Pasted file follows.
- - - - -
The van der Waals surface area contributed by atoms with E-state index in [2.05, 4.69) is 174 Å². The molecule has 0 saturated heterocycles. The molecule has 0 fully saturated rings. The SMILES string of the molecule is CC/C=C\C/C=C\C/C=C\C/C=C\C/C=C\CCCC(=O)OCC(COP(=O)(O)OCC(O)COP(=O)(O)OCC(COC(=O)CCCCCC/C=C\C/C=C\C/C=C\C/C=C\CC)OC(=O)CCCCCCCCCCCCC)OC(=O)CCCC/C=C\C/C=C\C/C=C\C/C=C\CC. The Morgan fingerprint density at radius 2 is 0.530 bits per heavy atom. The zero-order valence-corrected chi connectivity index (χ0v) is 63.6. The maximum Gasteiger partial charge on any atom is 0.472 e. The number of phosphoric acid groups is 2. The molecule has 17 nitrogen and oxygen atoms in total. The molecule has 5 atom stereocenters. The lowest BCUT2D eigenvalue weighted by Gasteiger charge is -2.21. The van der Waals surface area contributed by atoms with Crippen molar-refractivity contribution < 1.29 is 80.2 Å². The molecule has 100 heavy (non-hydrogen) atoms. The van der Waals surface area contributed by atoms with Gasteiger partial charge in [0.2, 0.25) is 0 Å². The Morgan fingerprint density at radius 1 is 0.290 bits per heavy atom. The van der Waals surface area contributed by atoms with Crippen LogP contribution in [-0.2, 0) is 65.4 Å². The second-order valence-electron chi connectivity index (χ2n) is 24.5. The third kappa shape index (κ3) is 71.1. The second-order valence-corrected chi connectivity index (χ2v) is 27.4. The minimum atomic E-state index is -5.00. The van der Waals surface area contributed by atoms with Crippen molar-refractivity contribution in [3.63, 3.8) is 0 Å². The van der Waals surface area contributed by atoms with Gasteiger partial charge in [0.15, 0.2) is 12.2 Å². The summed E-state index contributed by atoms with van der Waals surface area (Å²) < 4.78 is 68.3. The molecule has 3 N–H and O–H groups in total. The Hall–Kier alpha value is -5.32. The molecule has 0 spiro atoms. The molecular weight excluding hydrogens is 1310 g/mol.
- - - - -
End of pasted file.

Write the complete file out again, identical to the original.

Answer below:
The van der Waals surface area contributed by atoms with E-state index in [2.05, 4.69) is 174 Å². The molecule has 0 saturated heterocycles. The molecule has 0 fully saturated rings. The SMILES string of the molecule is CC/C=C\C/C=C\C/C=C\C/C=C\C/C=C\CCCC(=O)OCC(COP(=O)(O)OCC(O)COP(=O)(O)OCC(COC(=O)CCCCCC/C=C\C/C=C\C/C=C\C/C=C\CC)OC(=O)CCCCCCCCCCCCC)OC(=O)CCCC/C=C\C/C=C\C/C=C\C/C=C\CC. The Morgan fingerprint density at radius 2 is 0.530 bits per heavy atom. The zero-order valence-corrected chi connectivity index (χ0v) is 63.6. The maximum Gasteiger partial charge on any atom is 0.472 e. The number of phosphoric acid groups is 2. The molecule has 17 nitrogen and oxygen atoms in total. The molecule has 5 atom stereocenters. The lowest BCUT2D eigenvalue weighted by Gasteiger charge is -2.21. The van der Waals surface area contributed by atoms with Crippen molar-refractivity contribution < 1.29 is 80.2 Å². The molecule has 100 heavy (non-hydrogen) atoms. The van der Waals surface area contributed by atoms with Gasteiger partial charge in [0.2, 0.25) is 0 Å². The Morgan fingerprint density at radius 1 is 0.290 bits per heavy atom. The van der Waals surface area contributed by atoms with Crippen LogP contribution in [-0.2, 0) is 65.4 Å². The second-order valence-electron chi connectivity index (χ2n) is 24.5. The third kappa shape index (κ3) is 71.1. The second-order valence-corrected chi connectivity index (χ2v) is 27.4. The minimum atomic E-state index is -5.00. The van der Waals surface area contributed by atoms with Crippen molar-refractivity contribution in [3.63, 3.8) is 0 Å². The van der Waals surface area contributed by atoms with Gasteiger partial charge in [0.15, 0.2) is 12.2 Å². The summed E-state index contributed by atoms with van der Waals surface area (Å²) < 4.78 is 68.3. The molecule has 3 N–H and O–H groups in total. The Hall–Kier alpha value is -5.32. The molecule has 0 spiro atoms. The molecular weight excluding hydrogens is 1310 g/mol.